Exodus 90 - Day 80
Updated: Apr 16
I didn’t realize how easy I had it. The first day of Exodus 90 was also the first day of Mundelein Seminary’s spring semester (a semester so named for its aspirational quality in the dead middle of Chicago’s winter). The buildings bustled here with 160 men, not counting the faculty and staff who were dedicated to their formation. Sure, I had to forgo TV, YouTube, Facebook, even my beloved trips to the movie theater, but I was surrounded by a huge community of dedicated Christian disciples who were eager to have any excuse not to do their homework. If Father drops by to chat, well, it would be rude to study when the priest pays a visit! I had ample opportunities for socializing without leaving the comfort of the dorm building. I remember writing earlier about the game nights that I was enjoying with the seminarians. All that social contact made the disciplines of Exodus 90 that much easier to bear. I didn’t feel the pinch of losing TV, video games, YouTube, or even my trips to the movie theater quite so badly. There was plenty else to fill my recreational time. I didn’t realize how easy I had it. These past ten days have pushed me in a way I wasn’t expecting. The new normal has set in. Though I am getting used to the physical distancing and the quarantine-like protocols, I don’t like it. Add on top of that a rigorous program of asceticism, prayer, and fraternity (by Skype, of course) and my life starts to feel similar to my 30 day retreat last July. The difference, though, was that I undertook that month of silence and prayer of my own free will, making an offering of my time to God through the Spiritual Exercises and the counsel of my spiritual director. This month of social distancing was not something I chose, but rather something forced upon everyone. Being forced to do something rather takes the fun out of it. I don’t have the sense that I’m exercising the freedom that’s mine as a son of God like I did when undertaking the Spiritual Exercises or Exodus 90. Making those sacrifices in freedom made everything about those sacrifices easier to bear. That’s not because I was the one doing it. The sacrifices necessary during this coronavirus pandemic aren’t harder just because I didn’t have a choice. Rather, it’s because I was making an offering of what I had received from God and giving it back to God in order to grow closer to the Father, Son, and Holy Spirit. What I’ve come to see during my days in the hollow halls of Mundelein Seminary was that need for making a free offering of my experience. I was putting on a brave face when confronted with the challenges of the outbreak. Wash your hands? No problem. No groups over 1,000? Easy. Shelter in place? I laugh in the face of isolation! All this was bravado, an act I was putting on for myself, my loved ones, even my seminarians. In reality, I’ve been scared – scared and anxious about what tomorrow may bring, scared for myself, scared for my loved ones. All that fear sprang from my desire to do everything myself, to prove how strong I was. If there’s one thing Exodus 90 is good for, it’s that it shows you just how weak you are without God.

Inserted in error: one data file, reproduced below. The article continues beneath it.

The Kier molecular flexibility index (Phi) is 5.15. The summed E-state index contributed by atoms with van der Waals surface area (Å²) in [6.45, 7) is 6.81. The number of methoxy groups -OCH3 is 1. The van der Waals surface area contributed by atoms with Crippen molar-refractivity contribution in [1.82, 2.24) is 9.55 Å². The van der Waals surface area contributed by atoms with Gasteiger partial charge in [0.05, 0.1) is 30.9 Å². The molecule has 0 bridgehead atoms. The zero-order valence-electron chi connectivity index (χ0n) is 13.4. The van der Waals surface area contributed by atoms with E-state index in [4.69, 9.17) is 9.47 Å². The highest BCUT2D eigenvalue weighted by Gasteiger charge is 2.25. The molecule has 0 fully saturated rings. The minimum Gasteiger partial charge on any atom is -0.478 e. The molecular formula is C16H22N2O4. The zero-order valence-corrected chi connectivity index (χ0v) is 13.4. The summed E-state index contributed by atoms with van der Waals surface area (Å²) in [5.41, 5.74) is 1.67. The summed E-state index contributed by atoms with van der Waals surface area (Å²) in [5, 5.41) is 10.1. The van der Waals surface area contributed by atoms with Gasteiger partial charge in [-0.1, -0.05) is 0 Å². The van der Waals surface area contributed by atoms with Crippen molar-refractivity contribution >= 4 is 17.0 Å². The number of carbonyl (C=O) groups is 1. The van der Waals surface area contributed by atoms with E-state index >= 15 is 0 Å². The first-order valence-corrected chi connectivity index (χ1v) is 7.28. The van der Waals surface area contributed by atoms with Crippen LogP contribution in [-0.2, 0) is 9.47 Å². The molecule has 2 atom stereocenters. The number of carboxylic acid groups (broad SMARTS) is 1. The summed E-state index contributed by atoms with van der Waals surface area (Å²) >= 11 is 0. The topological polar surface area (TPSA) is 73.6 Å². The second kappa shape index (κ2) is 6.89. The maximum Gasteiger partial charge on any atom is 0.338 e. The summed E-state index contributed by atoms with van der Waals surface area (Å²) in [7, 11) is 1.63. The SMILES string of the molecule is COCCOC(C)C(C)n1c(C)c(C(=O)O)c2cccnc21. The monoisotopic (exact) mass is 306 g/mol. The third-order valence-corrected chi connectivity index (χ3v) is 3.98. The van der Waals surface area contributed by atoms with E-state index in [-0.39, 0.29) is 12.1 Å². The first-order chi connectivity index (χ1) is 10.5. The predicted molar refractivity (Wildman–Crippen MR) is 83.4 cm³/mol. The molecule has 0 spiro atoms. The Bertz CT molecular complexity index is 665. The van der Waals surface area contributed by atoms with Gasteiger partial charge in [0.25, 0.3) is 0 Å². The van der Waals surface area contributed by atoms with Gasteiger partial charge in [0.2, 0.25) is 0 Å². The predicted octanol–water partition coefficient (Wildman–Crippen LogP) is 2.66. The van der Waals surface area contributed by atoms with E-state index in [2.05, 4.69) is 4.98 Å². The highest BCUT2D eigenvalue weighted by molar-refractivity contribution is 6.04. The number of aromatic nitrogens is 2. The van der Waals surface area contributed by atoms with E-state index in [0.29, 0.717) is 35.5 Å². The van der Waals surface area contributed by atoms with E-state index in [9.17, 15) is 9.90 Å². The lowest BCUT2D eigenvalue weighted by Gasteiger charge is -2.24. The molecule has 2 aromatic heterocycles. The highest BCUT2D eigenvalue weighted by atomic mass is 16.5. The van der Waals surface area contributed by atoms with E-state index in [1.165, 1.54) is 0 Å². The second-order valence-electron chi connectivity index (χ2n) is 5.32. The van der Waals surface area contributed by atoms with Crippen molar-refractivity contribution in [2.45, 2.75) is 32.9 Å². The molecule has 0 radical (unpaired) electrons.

That hit home for me on March 27th, when Pope Francis offered an extraordinary Urbi et Orbi blessing, a blessing to the city of Rome and the whole world usually only given at Christmas and Easter. The pope understands the severity of this crisis, and decided that he should do what only the pope of Rome is capable of doing. I watched the event on TV along with millions of others around the world. I gasped when I saw him walking alone through an empty St. Peter’s Square, looking as though the weight of the world was on his shoulders. I was stirred as he preached on Mark 4:35-41, when Jesus slept through a terrible storm on the Sea of Galilee, woken by his disciples who cried out, “Teacher, do you not care if we perish?” The selection of the text was perfect for this moment when we are all caught in the storm of infection that sweeps throughout the world, and seemingly, Jesus sleeps through it all. The pope’s words of encouragement were exactly what I needed to hear: “‘Why are you afraid? Have you no faith?’ Faith begins when we realize we are in need of salvation. We are not self-sufficient; by ourselves we flounder: we need the Lord, like ancient navigators needed the stars. Let us invite Jesus into the boats of our lives. Let us hand over our fears to him so that he can conquer them.” In the face of this storm, in the face of all these difficulties, I had forgotten my need of salvation. I was floundering and my bravado was only making me sink faster. After his preaching, Pope Francis led the whole world in adoring the Blessed Sacrament, the Real Presence of Jesus Christ in the Eucharist. In that sacrament, though not celebrated publicly in vast swaths of the world, Jesus is present to His people even as priests like me say their Masses privately or for very small groups. That time of adoration forced me to stop trying to save the boat of my life myself. I realized that I needed to turn all the more intentionally to the Lord Jesus, not with a cry of doubt, saying “do you not care…?” but rather with faith and hope, saying “Lord Jesus come and save us!” Such were the words that came unbidden to my lips as the pope lifted the monstrance in benediction over the city of Rome and the world. “Lord Jesus come and save us!” It is only by faith in the Son of Man, who unites Himself fully with our human condition, that we can have any hope of reaching a safe port after this storm. In the days that followed that time of prayer with the pope, I’ve increased the amount of time I spend praying. I’m blessed to be at the seminary where our chapels still reserve the Blessed Sacrament, where I can go to pour out my fear and my anxiety. I go there also to lift up all those who are dear to me: family, friends, seminarians, and of course the readers of this blog. I rest with Jesus a little bit more than before. I’m more honest about how I’m feeling now that this new reality takes hold of all our lives. I am so grateful to the Lord for all the blessings He continues to gives to His people. The disciplines of Exodus 90 helped me to be clear-headed enough to recognize the invitation of grace that’s given in this time, and those disciplines are helping me to establish healthy habits in my spiritual life as we brace for a longer time of isolation and quarantine. I intend to make an offering of my time during these days of social distancing. After these last ten days, I’m now in a place of greater freedom to do so than when things first got crazy. My experiences of detachment on the 30 day retreat and throughout Exodus 90 have prepared me for this. That month in Jerusalem, these three months on Exodus – they were prologue and preparation to something I would have never imagined when I started writing my little blog updates. I’m all the more grateful to God for His providence in setting me up to succeed as His servant, to enable me to do what needs to be done for the seminarians and the faculty still here at Mundelein. May God grant me the faith necessary in this storm and the hope to see it through to the end. I continue to offer prayers for all the readers of my blog, and in your charity I ask you to continue to pray for me and my Exodus 90 brothers. We’re entering the home stretch! Let us all pray that we have an Easter full of the life of the Resurrected Jesus. St. Josemaría Escrivá, pray for us!